Care home resident in fight to keep chair
Date published: 09 October 2013
A CAMPAIGN to save Sheila’s wheels is under way to stop an elderly resident’s wheelchair being taken from her.
The family of Sheila Walsh (85), who suffers from advanced dementia and has limited mobility, fear a row over who pays for her chair will result in it being taken away.
The NHS is conducting a wheelchair audit and has updated its criteria to ensure private nursing homes pay for wheelchairs for their residents.
But Charles Jones, manager of the Anbridge House care home in Watersheddings, doesn’t believe the home should pay for wheelchairs residents are already using. Mrs Walsh has been using the chair for three years - Mr Jones says it is wrong to enforce new criteria retrospectively.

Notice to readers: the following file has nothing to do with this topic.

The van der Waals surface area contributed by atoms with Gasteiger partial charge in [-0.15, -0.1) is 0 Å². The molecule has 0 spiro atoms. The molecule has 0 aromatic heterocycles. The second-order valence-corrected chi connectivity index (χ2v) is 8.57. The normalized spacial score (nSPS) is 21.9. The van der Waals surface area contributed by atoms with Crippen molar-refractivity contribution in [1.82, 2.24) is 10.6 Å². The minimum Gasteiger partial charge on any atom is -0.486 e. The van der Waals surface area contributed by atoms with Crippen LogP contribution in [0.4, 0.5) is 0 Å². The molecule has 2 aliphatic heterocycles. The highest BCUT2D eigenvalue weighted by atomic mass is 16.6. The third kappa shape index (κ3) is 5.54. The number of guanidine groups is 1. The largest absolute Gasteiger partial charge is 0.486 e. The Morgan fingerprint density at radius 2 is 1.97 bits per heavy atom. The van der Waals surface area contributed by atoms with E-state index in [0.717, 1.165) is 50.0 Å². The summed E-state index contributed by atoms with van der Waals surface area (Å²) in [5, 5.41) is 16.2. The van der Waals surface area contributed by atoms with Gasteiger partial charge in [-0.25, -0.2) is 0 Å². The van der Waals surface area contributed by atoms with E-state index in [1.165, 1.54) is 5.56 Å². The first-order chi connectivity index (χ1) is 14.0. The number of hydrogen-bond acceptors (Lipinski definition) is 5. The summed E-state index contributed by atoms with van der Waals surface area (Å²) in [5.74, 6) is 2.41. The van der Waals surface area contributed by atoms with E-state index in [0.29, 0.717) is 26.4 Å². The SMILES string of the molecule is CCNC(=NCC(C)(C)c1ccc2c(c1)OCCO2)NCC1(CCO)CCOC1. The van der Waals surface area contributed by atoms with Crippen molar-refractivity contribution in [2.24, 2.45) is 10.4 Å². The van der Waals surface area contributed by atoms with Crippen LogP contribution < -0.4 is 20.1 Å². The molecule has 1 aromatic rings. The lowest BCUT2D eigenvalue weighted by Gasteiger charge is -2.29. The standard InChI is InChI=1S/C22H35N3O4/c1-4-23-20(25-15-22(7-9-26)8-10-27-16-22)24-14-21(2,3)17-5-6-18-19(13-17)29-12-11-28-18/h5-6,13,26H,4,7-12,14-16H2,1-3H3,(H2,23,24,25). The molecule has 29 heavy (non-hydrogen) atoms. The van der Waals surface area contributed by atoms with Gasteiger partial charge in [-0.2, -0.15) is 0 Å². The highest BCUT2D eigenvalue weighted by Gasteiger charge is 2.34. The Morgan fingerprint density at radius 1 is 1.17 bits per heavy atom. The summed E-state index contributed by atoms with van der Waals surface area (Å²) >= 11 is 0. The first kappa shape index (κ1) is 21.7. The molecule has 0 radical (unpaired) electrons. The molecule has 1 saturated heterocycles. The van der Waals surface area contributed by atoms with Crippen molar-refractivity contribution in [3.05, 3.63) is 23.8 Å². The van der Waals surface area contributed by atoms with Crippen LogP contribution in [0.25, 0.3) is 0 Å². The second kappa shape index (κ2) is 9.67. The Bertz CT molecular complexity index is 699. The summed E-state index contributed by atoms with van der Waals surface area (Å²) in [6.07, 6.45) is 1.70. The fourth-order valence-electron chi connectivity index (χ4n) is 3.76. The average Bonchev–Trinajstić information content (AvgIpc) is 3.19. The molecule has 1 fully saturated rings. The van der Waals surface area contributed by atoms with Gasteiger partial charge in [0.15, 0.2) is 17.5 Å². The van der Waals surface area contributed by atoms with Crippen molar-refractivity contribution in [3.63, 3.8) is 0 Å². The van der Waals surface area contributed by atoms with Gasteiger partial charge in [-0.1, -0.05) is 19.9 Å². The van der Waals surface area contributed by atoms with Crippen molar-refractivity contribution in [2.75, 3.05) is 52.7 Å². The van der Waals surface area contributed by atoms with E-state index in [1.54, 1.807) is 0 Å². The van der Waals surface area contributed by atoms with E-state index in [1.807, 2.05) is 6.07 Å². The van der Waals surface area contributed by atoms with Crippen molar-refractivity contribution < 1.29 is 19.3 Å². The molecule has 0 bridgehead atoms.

Sheila’s daughter Janet Kent-Brown said: “She would have no life at all if she didn’t have a chair. I can’t see why they’re taking it away. They can’t use it for anybody else.”
Mr Jones said: “It’s unacceptable and disgusting. Somebody’s not thinking this through. We want to raise awareness and say to people this is going too far.”
Section 4.15 of its new eligibility criteria says the service doesn’t supply standard wheelchairs in residential care or nursing homes since it is the home’s contractual obligation to provide wheelchairs and hoists.
Mrs Walsh received her wheelchair shortly before the criteria changed in May 2010, so will receive an assessment to see if she needs a specialist NHS chair, or if the nursing home needs to purchase a standard type.
The trust stresses that everyone in a nursing home who needs a wheelchair will have one.
It said: “This is not about reducing the number of wheelchairs or taking a wheelchair from anyone, it is only about who pays for the wheelchair.”
Have Your Say